The Boots (and Socks) on the Ground: Partnering with the Appalachian Trail Conservancy

Volunteers on the A.T. eating ice cream as they do trail work
An Appalachian Trail Conservancy Trail Crew paints white blazes.

When you put on your hiking socks, lace up your boots, and set out for a hike, do you ever wonder how a trail came to be? Perhaps we sometimes take for granted the trodden paths that lead us away from our everyday troubles and into the solace of nature.

In honor of National Trails Day this Saturday, we’re excited to share some history about one America's first national scenic trails and the nonprofit that is responsible for its conservation and stewardship.

An Iconic Hiking Path

Celebrated as the world’s most iconic hiking path, the Appalachian National Scenic Trail (A.T.) has been a source of adventure, renewal, and transformative experiences for millions of individuals of all ages over the last century.

While some may feel a calling to attempt a “thru-hike” of the A.T. across nearly 2,200 miles, many more are drawn to experience its wild and scenic qualities by hiking and enjoying sections at their own pace.

No matter the length of time spent on the A.T., it is a beloved cultural and natural treasure that both inspires and holds a special place in the hearts of countless people.

The History of the A.T.

Black and white photo of a man on what would be the AT
Benton MacKaye in Tennessee, 1934. Courtesy of the ATC archives.

The origins of this internationally-renowned hiking destination date back to 1921 when planner and visionary Benton MacKaye wrote a groundbreaking article, “An Appalachian Trail: A Project in Regional Planning,” that presented the A.T. as “a new approach to the problem of living,” providing opportunities not only for recreation, but also for health, recuperation, and connections with nature in an increasingly industrialized world. MacKaye understood the importance of the Trail being more than a footpath, advocating for a “realm” of protected lands.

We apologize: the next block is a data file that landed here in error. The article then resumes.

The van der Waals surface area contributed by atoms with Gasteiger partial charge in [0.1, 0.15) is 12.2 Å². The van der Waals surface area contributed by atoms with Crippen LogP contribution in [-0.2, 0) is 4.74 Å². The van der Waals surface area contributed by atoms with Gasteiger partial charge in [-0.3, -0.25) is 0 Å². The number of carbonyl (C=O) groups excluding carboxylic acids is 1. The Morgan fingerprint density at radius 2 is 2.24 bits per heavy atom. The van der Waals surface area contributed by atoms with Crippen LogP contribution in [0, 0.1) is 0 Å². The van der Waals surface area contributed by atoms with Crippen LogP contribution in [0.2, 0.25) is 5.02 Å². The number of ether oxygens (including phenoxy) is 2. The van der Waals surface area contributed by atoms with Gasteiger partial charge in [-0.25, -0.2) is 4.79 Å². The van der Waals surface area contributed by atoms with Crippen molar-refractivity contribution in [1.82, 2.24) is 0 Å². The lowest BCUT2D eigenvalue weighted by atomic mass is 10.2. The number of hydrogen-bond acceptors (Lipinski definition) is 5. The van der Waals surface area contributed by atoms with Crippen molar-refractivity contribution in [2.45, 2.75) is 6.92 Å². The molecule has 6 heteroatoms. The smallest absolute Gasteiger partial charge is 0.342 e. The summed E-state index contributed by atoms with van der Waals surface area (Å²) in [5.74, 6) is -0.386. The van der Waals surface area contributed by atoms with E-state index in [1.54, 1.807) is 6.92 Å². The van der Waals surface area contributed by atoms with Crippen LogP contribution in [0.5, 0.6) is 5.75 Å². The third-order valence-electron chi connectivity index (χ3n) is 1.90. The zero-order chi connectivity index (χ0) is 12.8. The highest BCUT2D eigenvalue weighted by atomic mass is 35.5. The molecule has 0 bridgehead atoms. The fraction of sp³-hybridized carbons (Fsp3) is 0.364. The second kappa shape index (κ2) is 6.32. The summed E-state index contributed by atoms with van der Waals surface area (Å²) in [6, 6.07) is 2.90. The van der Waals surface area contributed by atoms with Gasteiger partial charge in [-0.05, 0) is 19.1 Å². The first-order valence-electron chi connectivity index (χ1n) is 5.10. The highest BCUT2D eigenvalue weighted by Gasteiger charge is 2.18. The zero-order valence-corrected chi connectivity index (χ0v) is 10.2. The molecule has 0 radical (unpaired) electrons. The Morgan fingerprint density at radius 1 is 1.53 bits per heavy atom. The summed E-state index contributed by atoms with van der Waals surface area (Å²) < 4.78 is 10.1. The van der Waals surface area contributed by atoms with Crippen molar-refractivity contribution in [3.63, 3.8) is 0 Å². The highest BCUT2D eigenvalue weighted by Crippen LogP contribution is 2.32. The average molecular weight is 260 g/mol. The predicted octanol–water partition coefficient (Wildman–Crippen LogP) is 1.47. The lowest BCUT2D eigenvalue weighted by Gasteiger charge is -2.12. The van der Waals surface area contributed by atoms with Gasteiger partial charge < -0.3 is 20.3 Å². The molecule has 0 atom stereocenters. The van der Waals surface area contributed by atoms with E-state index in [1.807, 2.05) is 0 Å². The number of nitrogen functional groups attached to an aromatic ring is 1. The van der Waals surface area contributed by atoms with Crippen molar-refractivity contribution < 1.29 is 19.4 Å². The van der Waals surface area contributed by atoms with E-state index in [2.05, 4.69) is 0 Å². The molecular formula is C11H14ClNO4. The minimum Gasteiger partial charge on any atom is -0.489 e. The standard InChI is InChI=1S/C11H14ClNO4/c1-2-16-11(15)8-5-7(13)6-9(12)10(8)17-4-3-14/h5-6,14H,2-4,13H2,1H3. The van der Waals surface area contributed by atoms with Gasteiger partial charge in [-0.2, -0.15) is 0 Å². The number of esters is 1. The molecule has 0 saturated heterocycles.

A living monument to the resilience of the human spirit, the Appalachian Trail was blazed through 14 states through the dedication and work of thousands of volunteers and passionate individuals.

Fully connected in 1937, the A.T. is managed as a unit of the National Park System through a unique partnership between the public and private entities led by the Appalachian Trail Conservancy (ATC). Even though the A.T. now stretches uninterrupted from Georgia to Maine, there is still work to be done to ensure that it can continue to welcome visitors and retain its wild and beautiful nature.

Nature's Superhighway 

Two hikers admiring a sunset from the AT
Devon “O.R.B.” Snedeker captures the sunset at Prospect Rock in Vermont.

Fast forward to today, MacKaye’s vision continues to motivate and guide the ATC’s mission to protect, manage, and advocate for the entire A.T. and its surrounding lands. And the magnitude of preserving the Trail experience has never been more ecologically or socially relevant.

This continuous footpath is surrounded by a protected landscape of more than 385,000 acres (about half the area of Yosemite National Park). A superhighway for biodiversity, the A.T. runs along the backbone of the Appalachian Mountains and is home to thousands of plant and animal species, including 2,000 classified as rare, threatened, endangered, and/or sensitive. While this landscape has been especially resilient to changing climates, it is threatened.

100 Years of Service

Low angle shot of a pair of feet hiking the AT
A hiker walks beside the rare plant, Alpine Bilberry, on the A.T. in New Hampshire. Photo by Ilana Copel.

As it prepares to celebrate 100 years in service to the A.T. in 2025, the ATC is focused on addressing the challenges facing the Trail today and into the next century, including:

  • Protecting the Trail and its scenic viewsheds and landscapes from the ever increasing pressure of development
  • Educating a growing number of visitors so they can enjoy the A.T. responsibly and preserve the experience for future generations
  • Restoring native habitats and creating more sustainable Trail-wide infrastructure that can withstand more frequent and extreme weather events.

The ATC is the unifying force, often behind the scenes, helping to ensure the Appalachian Trail is heathy and vibrant every year.

A hiker crossing a stream wearing the ATC socks
Darn Tough gives back 5% of ATC sock sales back to the ATC.

Darn Tough is proud to partner with the ATC since 2009. We debuted the ATC sock in 2011, which was the first sock Darn Tough ever knit with a give-back component. Originally launched at Boot height and updated in 2012 to Micro Crew height, the ATC Micro Crew Midweight Hiking Sock evolved over the years to its current look and colors. Darn Tough donates 5% of sales of the ATC sock to advance the nonprofit’s outdoor education programs and maintenance of the Appalachian Trail.

Learn more about the ATC’s work and check out their hiking resources and trail updates as you plan your first or next adventure on the A.T. by visiting